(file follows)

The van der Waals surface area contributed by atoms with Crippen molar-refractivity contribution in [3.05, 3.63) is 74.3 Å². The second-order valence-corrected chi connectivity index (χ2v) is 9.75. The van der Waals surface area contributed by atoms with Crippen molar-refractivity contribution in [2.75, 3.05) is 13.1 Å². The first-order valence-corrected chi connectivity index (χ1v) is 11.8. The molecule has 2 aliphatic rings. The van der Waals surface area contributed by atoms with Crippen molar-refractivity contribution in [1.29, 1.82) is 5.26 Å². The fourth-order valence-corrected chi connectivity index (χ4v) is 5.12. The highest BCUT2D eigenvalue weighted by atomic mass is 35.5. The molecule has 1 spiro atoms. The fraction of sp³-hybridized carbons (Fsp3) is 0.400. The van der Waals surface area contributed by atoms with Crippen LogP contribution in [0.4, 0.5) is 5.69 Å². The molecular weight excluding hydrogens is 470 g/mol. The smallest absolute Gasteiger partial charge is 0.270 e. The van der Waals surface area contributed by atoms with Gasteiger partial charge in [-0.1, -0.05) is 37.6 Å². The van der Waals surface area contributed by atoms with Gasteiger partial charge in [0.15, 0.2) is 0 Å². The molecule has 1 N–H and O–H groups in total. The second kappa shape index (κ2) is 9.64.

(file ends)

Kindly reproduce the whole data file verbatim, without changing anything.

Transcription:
The van der Waals surface area contributed by atoms with Crippen molar-refractivity contribution in [3.05, 3.63) is 74.3 Å². The second-order valence-corrected chi connectivity index (χ2v) is 9.75. The van der Waals surface area contributed by atoms with Crippen molar-refractivity contribution in [2.75, 3.05) is 13.1 Å². The first-order valence-corrected chi connectivity index (χ1v) is 11.8. The molecule has 2 aliphatic rings. The van der Waals surface area contributed by atoms with Crippen molar-refractivity contribution in [1.29, 1.82) is 5.26 Å². The fourth-order valence-corrected chi connectivity index (χ4v) is 5.12. The highest BCUT2D eigenvalue weighted by atomic mass is 35.5. The molecule has 1 spiro atoms. The fraction of sp³-hybridized carbons (Fsp3) is 0.400. The van der Waals surface area contributed by atoms with Crippen LogP contribution in [0.4, 0.5) is 5.69 Å². The molecular weight excluding hydrogens is 470 g/mol. The smallest absolute Gasteiger partial charge is 0.270 e. The van der Waals surface area contributed by atoms with Gasteiger partial charge in [-0.1, -0.05) is 37.6 Å². The van der Waals surface area contributed by atoms with Gasteiger partial charge in [0.15, 0.2) is 0 Å². The molecule has 1 N–H and O–H groups in total. The second kappa shape index (κ2) is 9.64.